In his book “Forgotten God: Reversing Our Tragic Neglect of the Holy Spirit” (book/DVD) Francis Chan says there are two big things that tend to inhibit our relationship with God and our reliance on the Holy Spirit:
1. Comfort (maybe our lives are too safe)
In his experience, as in mine, we feel closest to God when nearness to him is a necessity rather than an option. The Holy Spirit is described in the Bible as the “Helper” and the “Comforter”. But what reason could we have to rely on a helper or a comforter if our lives are carefree and comfortable? Sometimes cares and discomfort are what’s needed to push us into a space we should be but refuse or delay going to.
This disruption of our quest for permanent but artificial comfort is the work of the Holy Spirit. He is calling us to a life of reliance and, often, insecurity – and it is an exciting life! Many people resist this because they’ve adopted safety and security as an idol. This needs to change.
“To expose our hearts to truth and consistently refuse or neglect to obey the impulses it arouses is to stymie the motions of life within us and, if persisted in, to grieve the HS into silence”
2. Volume (maybe our lives are too loud)
Multitasking anyone? When was the last time you experienced one uninterrupted hour? In our distraction culture we are training ourselves to accept as normal the opposite of what God requires for relationship – long, sustained, uninterrupted periods of time.
When we are accustomed to constant brain activity via email, text messages, Facebook, Twitter etc. we find it difficult to spend quiet, uninterrupted time with God and others with whom we are supposed to be in a relationship.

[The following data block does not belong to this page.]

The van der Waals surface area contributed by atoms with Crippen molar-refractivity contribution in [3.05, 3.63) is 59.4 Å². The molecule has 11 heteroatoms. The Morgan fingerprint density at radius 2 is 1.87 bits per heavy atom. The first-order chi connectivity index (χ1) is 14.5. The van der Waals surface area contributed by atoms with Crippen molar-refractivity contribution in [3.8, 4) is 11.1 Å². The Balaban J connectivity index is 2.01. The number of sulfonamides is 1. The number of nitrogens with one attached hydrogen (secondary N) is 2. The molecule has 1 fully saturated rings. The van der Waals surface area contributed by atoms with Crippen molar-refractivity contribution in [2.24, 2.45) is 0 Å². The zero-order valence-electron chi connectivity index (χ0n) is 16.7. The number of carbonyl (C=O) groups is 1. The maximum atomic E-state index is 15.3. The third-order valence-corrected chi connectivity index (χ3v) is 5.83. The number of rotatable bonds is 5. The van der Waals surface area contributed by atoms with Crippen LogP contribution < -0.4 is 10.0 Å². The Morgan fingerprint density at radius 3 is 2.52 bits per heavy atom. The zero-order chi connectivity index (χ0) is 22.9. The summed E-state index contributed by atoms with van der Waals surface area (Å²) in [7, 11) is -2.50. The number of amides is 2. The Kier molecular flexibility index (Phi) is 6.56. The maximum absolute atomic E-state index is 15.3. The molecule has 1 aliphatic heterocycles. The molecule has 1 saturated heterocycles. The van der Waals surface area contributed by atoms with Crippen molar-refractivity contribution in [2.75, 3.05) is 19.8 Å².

Our lack of intimacy with God is often due to our refusal to unplug. Jesus didn’t have electronic media distractions to deal with but he regularly had mobs of people following him, and yet he was disciplined about taking time to be alone with God. As with everything else, we need to follow his example in this.
I’ll never forget the day I read this paragraph from Eugene Peterson’s book “The Contemplative Pastor: Returning to the Art of Spiritual Direction” for the first time:
The adjective busy set as a modifier to pastor should sound to our ears like adulterous to characterize a wife or embezzling to describe a banker. It is an outrageous scandal, a blasphemous affront.
I am busy because I am vain. I want to appear important. Significant. What better way than to be busy? The incredible hours, the crowded schedule, and the heavy demands on my time are proof to myself — and to all who will notice — that I am important.
BUT, he goes on
How can I lead people into the quiet place beside the still waters if I am in perpetual motion? How can I persuade a person to live by faith and not by works if I have to juggle my schedule constantly to make everything fit into place?
I as a Pastor am not immune to this curse of busy-ness.
How can the “still small voice” of the Spirit compete with all of the distractions in our lives? He doesn’t try to. He just keeps speaking, waiting for you to turn down the volume of everything else and listen. When everything else is turned down and you can hear him he’ll tell you “This is the volume at which you were meant to live.” Keep turning down the volume on your life until you hear him. The problem is likely NOT that he’s not speaking, but that the volume of the rest of your life is so loud that you can’t hear.
The Holy Spirit filled those first disciples and equipped them in every way to be fruitful participants in the mission of God. If we will open our hearts and lay down our lives they way they did, he will do the same for us.
“The point of the HS is to enable those who follow Jesus to take into all the world the news that he is Lord, that he has won a victory over the forces of evil, that a new world has opened up, and that we are to help make it happen.”
|Books and Authors Recommended in This Post|
|Eugene Peterson – “The Contemplative Pastor: Returning to the Art of Spiritual Direction” (buy book)|
|Francis Chan – “Forgotten God: Reversing Our Tragic Neglect of the Holy Spirit” (buy book/DVD)|